Jesus words must be understood in light of Jesus’ journey to Jerusalem. Verse 25 reminds us that Jesus is traveling. But Jesus is not merely continuing his itinerant ministry around Palestine. His movement is intentional and has an end in mind. Since 9:51, Jesus has been on the road to the cross. Living as a disciple of Jesus involves embracing the cross as a central value in life. This does not mean wearing a cross as jewelry or as a tattoo or displaying stylized crosses as pieces of art. For the biblical era, the cross represented a mode of execution reserved only for slaves and for the gravest of crimes against the Empire. Verse 27 makes the cross central to our text by declaring that disciples by definition are cross-bearers. We must resist all attempts to romanticize this call or attempts to spiritualize it in terms of mere ascetic attempts at self-denial. At its core, Jesus is reminding his would be followers that God’s mission will be advanced by women and men who embrace the cross as a call to die up front so that they can follow Jesus into places where only dead men and men dare to go. God’s mission through Jesus is a bold and daring one. There can be no mistake on the part of his disciples that it is a life altering and future transforming call. The allure of our world screams: “Look out for #1. Protect your own interests. Market and promote yourself.” Jesus’ call is the opposite. Embrace the cross. Find life by willingly giving your own away for the sake of God’s mission in the world.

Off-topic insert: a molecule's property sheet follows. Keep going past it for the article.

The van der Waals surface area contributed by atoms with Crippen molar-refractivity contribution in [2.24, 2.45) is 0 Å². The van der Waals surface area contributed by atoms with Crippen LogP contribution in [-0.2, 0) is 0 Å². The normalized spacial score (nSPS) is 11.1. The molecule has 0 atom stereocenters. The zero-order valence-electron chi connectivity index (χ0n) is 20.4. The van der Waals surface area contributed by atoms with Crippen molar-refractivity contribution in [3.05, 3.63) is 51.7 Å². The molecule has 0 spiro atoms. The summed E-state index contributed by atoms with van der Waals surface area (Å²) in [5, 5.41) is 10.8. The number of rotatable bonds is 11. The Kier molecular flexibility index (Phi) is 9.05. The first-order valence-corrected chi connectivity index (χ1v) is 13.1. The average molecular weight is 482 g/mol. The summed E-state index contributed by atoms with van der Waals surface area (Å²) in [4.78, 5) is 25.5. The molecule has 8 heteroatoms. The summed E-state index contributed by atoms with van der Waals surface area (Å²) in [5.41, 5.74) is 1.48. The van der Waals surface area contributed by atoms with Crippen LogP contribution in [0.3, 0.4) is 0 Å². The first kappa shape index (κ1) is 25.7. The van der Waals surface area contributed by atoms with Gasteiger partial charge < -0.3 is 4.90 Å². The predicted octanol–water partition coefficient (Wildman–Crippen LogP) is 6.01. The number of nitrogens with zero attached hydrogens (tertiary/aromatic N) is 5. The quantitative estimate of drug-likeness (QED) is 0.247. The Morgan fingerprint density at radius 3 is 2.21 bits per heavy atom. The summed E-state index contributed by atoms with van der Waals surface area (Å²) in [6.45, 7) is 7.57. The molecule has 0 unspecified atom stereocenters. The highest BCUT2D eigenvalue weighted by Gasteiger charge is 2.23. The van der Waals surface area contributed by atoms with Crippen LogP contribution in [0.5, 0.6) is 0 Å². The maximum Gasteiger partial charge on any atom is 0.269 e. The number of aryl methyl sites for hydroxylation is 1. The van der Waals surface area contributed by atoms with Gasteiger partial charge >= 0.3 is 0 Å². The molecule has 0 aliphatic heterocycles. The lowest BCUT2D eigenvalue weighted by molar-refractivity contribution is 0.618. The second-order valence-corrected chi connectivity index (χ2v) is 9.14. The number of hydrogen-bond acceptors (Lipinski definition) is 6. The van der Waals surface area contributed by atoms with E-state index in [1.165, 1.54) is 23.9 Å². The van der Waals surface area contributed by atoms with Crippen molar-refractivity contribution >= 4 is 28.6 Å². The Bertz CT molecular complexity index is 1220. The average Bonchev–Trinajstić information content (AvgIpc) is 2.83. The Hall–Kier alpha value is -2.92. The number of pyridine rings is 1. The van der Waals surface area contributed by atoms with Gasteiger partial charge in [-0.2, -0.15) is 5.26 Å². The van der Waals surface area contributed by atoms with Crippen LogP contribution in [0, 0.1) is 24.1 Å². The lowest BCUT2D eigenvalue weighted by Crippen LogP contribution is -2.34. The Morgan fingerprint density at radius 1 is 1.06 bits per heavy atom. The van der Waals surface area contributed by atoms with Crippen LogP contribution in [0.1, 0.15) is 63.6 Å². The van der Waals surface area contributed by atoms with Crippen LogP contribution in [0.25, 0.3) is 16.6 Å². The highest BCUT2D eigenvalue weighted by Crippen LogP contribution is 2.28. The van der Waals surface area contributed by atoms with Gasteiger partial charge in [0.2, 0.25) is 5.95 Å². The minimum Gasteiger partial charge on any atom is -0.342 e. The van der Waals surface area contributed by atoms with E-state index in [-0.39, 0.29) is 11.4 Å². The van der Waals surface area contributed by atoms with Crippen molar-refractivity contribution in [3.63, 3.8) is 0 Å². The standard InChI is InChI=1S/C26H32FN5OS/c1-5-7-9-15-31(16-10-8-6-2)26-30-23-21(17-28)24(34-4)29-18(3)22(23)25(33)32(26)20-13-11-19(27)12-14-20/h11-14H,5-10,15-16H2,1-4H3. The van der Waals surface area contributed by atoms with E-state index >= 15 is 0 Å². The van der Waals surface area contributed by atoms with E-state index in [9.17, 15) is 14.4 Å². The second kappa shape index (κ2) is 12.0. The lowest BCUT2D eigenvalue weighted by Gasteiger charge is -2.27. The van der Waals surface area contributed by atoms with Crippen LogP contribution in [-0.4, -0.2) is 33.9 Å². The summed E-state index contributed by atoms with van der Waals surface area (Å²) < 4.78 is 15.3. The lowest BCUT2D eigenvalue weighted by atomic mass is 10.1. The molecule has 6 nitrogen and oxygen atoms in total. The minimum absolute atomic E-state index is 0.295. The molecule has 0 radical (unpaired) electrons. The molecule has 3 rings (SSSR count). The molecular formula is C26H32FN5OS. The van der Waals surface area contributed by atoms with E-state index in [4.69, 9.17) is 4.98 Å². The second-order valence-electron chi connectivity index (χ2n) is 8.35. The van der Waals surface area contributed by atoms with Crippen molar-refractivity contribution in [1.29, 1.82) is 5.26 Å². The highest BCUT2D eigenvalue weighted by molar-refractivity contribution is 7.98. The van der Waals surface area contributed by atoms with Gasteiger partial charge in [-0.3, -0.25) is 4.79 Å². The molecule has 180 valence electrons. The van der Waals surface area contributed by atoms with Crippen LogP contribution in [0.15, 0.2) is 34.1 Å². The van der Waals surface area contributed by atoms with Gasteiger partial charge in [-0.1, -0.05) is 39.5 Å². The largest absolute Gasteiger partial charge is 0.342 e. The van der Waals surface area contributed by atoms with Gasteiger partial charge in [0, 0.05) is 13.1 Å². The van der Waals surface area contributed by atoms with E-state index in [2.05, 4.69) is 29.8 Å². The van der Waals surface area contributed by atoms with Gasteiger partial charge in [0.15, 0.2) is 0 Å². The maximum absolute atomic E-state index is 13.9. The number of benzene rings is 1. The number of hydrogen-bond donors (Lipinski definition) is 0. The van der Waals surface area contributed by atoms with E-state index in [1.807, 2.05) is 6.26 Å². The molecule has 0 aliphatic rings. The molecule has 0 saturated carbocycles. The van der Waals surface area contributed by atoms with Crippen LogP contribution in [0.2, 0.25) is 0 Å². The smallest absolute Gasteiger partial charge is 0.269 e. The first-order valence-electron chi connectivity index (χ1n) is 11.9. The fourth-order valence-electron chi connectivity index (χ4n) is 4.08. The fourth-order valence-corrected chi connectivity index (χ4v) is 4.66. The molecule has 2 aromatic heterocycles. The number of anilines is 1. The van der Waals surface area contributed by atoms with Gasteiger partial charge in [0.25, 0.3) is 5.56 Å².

Renouncing of Allegiances
Jesus puts additional flesh on his description of the cost of discipleship by describing a new personal identity for disciples rooted in the provocative language of hatred for family. In the ancient world of Jesus’ day, one’s network of family and clan represented one’s primary set of allegiances in the world. The call to follow Jesus however cuts against this understanding of life. Jesus’ disciples are marked by an all encompassing allegiance to Jesus the Messiah that transcends all other relational bonds including family, ethnicity, socio-economic status, political affiliation and social clubs. The language of “hate” is not literal in the way that we commonly deploy it in our day. For Jesus’ audience, to turn one’s allegiance from family was paramount to hatred.
Embrace of a New Status